There are a number of reasons why I decided to take on this project. My first reason has to do with my interest in birds. This began shortly after moving to Victoria ten and a half years ago. With our house backing onto a wooded area, the chirping of birds is a familiar sound all year long. I often glance out the window to see birds of all forms in the yard throughout the day. Frequently I will pull out the Birds of Victoria or Birds of North America reference guides we have on hand. Unfortunately, the drawings in the first aren’t overly helpful for identification and the number of entries in the second is overwhelming. My second reason has to do with a photography course I took a number of years ago. Since that time I have been trying to think of a practical reason to buy a new camera. Taking pictures of birds requires a powerful zoom lens which my previous point-and-shoot camera could not accommodate. Perfect! My final reason was my desire to take on a new project to welcome in 2011. Hence, bird of the day was born.

Saturday, December 1, 2012

Brown Pelican

Pelecanus occidentalis

Very large aerial waterbird
Smallest of the pelicans
Large, grayish bill with an expandable pouch on the bottom
Gray-brown back, rump and tail
Long, broad wings
Short tail
Immature: (above)
   Gray-brown head and neck
   White underparts
Adult:  (right)
   White head and neck
   Blackish-brown breast and belly
   Chestnet on back of neck during breeding
   Reddish on underside of throat during breeding

Listen to its call.

Brown Pelicans are not commonly seen in Victoria. You hear of the odd report now and then but nothing like this year. Sightings of these birds are being reported daily in the vicinity of the Inner Harbour in downtown Victoria. As many as twenty-one were seen by one observer, according to the Rare Bird Alert. I spotted a group of eight of them today between Fisherman's Wharf and Laurel Point. 

Talk of pelicans always reminds me of my mother saying "A funny old bird is a pelican. His beak can hold more than his bellican. Food for a week he can hold in his beak but I don't know how the hellican".

Learn more about the Brown Pelican.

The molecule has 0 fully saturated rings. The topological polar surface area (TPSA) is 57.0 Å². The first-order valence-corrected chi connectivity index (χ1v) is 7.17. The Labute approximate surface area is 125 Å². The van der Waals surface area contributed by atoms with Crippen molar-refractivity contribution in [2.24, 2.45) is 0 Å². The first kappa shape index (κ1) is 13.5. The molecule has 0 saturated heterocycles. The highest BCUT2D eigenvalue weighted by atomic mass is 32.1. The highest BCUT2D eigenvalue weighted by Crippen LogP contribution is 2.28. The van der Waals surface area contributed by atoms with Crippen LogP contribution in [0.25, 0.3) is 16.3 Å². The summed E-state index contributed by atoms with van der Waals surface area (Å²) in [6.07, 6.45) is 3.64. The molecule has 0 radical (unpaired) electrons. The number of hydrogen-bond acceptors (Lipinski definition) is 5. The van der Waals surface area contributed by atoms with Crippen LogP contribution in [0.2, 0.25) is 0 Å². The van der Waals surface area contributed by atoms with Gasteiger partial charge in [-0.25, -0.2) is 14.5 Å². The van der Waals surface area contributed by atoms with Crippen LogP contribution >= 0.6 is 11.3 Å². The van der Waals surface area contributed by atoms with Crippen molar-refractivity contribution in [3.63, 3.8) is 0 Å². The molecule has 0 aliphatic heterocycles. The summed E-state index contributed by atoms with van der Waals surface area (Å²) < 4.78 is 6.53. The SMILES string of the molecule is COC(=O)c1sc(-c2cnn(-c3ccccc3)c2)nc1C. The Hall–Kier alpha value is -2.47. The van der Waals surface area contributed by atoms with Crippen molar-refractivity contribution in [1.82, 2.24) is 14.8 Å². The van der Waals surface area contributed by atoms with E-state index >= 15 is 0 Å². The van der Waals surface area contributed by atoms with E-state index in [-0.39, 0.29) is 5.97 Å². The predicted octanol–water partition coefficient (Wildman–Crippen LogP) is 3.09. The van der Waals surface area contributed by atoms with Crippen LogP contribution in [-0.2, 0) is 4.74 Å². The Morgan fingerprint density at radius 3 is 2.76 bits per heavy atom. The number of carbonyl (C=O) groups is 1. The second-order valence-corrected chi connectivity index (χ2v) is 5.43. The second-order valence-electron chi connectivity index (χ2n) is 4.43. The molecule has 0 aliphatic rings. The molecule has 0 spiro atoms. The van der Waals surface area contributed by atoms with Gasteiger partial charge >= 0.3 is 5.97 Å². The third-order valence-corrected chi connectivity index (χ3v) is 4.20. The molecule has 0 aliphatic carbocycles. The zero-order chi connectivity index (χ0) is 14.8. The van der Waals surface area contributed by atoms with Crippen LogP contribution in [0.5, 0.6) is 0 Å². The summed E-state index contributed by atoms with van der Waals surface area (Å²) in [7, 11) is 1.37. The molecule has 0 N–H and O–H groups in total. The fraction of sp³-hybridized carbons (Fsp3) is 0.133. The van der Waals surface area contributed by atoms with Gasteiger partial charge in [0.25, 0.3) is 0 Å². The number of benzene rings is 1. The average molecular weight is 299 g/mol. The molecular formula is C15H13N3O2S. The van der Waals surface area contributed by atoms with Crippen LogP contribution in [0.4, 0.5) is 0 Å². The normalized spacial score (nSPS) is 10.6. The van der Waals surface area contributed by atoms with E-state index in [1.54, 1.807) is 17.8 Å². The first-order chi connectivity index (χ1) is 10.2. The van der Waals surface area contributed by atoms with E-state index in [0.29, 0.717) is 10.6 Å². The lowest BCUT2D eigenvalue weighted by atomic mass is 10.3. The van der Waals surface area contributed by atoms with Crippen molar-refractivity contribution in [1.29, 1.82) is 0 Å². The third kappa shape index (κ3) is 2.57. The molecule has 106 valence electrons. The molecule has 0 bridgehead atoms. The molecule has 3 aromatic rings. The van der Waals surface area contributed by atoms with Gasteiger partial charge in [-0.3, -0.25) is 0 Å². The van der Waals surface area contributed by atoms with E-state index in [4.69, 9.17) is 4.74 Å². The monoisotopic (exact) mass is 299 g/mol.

Sunday, November 18, 2012

Snow Bunting

Plectrophenax nivalis

Size of a large sparrow
Non-breeding (pictured):
   White underparts
   Pale brown and white upperparts
   Rust-brown band across top of chest
   Pale brown tipped feathers on forehead, crown, nape, and face 
   Black wingtips
   White wing patches and outer tail feathers
   Black inner tail feathers
   Yellowish-orange bill with black tip
Breeding male:
   Mostly white plumage 
   Black back and wingtips
   Black bill
Breeding female:
   White plumage
   Blackish-gray back and wingtips
   White head streaked with gray
   Black bill

Listen to its call.

I photographed this little fellow while enjoying an afternoon at Clover Point last Thursday. It was a lovely fall day, with very little wind or no rain for a change. Not that cold weather would bother this bird. Winter is the time to see Snow Buntings in our area. In the spring, they head north to spend their summers in the Arctic. 

Learn more about the Snow Bunting.

Thursday, October 11, 2012

Clark's Grebe

Aechmophorus clarkii

Medium-sized waterbird
Long neck
Dark gray upperparts
White underparts, lower face and throat
Black back of neck
Black cap extends above eye
Red eye
Long, thin, bright yellow to orange-yellow bill

Listen to its call.

This bird was swimming with yesterday's bird of the day, the Western Grebe. Apparently, these birds are often found together and even nest side by side.  They were once considered a single species with different colour morphs, until it was discovered that they do not interbreed.

Western Grebe (back) / Clark's Grebe (front)
Learn more about the Clark's Grebe.

Wednesday, October 10, 2012

Western Grebe

Aechmophorus occidentalis

Medium-sized waterbird
Long neck
Dark gray upperparts
White underparts, lower face and throat
Black back of neck
Black cap extends below eye
Red eye
Long, thin, dull olive-yellow bill